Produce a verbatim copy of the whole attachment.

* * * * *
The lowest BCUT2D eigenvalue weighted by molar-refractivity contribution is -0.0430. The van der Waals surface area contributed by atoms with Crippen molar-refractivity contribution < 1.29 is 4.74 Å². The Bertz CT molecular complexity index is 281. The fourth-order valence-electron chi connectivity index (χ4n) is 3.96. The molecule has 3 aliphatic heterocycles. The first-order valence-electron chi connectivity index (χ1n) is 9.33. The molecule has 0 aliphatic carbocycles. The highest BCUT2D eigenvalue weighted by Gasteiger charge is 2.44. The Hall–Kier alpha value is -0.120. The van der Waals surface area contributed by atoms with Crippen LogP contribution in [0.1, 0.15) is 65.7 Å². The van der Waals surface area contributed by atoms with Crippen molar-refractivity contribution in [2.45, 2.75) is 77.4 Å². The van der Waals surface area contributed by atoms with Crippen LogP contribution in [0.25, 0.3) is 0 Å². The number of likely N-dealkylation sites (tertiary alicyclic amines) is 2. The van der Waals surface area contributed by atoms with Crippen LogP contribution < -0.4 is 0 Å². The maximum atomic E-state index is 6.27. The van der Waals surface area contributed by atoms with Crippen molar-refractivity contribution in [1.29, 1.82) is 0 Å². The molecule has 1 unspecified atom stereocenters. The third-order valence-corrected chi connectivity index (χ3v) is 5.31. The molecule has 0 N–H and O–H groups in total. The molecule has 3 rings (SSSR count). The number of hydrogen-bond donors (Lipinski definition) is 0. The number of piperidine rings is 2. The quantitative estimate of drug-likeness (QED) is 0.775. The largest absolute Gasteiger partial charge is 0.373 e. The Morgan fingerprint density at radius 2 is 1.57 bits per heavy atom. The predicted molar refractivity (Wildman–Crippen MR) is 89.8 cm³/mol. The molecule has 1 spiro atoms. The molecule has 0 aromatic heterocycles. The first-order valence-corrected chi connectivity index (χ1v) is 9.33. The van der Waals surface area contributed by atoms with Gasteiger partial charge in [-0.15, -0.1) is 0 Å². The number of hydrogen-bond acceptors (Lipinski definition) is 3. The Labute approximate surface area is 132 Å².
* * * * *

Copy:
The lowest BCUT2D eigenvalue weighted by molar-refractivity contribution is -0.0430. The van der Waals surface area contributed by atoms with Crippen molar-refractivity contribution < 1.29 is 4.74 Å². The Bertz CT molecular complexity index is 281. The fourth-order valence-electron chi connectivity index (χ4n) is 3.96. The molecule has 3 aliphatic heterocycles. The first-order valence-electron chi connectivity index (χ1n) is 9.33. The molecule has 0 aliphatic carbocycles. The highest BCUT2D eigenvalue weighted by Gasteiger charge is 2.44. The Hall–Kier alpha value is -0.120. The van der Waals surface area contributed by atoms with Crippen LogP contribution in [0.1, 0.15) is 65.7 Å². The van der Waals surface area contributed by atoms with Crippen molar-refractivity contribution in [2.45, 2.75) is 77.4 Å². The van der Waals surface area contributed by atoms with Crippen LogP contribution in [0.25, 0.3) is 0 Å². The number of likely N-dealkylation sites (tertiary alicyclic amines) is 2. The van der Waals surface area contributed by atoms with Crippen LogP contribution < -0.4 is 0 Å². The maximum atomic E-state index is 6.27. The van der Waals surface area contributed by atoms with Crippen molar-refractivity contribution in [1.29, 1.82) is 0 Å². The molecule has 1 unspecified atom stereocenters. The third-order valence-corrected chi connectivity index (χ3v) is 5.31. The molecule has 0 N–H and O–H groups in total. The molecule has 3 rings (SSSR count). The number of hydrogen-bond donors (Lipinski definition) is 0. The number of piperidine rings is 2. The quantitative estimate of drug-likeness (QED) is 0.775. The largest absolute Gasteiger partial charge is 0.373 e. The Morgan fingerprint density at radius 2 is 1.57 bits per heavy atom. The predicted molar refractivity (Wildman–Crippen MR) is 89.8 cm³/mol. The molecule has 1 spiro atoms. The molecule has 0 aromatic heterocycles. The first-order valence-corrected chi connectivity index (χ1v) is 9.33. The van der Waals surface area contributed by atoms with Gasteiger partial charge in [-0.15, -0.1) is 0 Å². The number of hydrogen-bond acceptors (Lipinski definition) is 3. The Labute approximate surface area is 132 Å².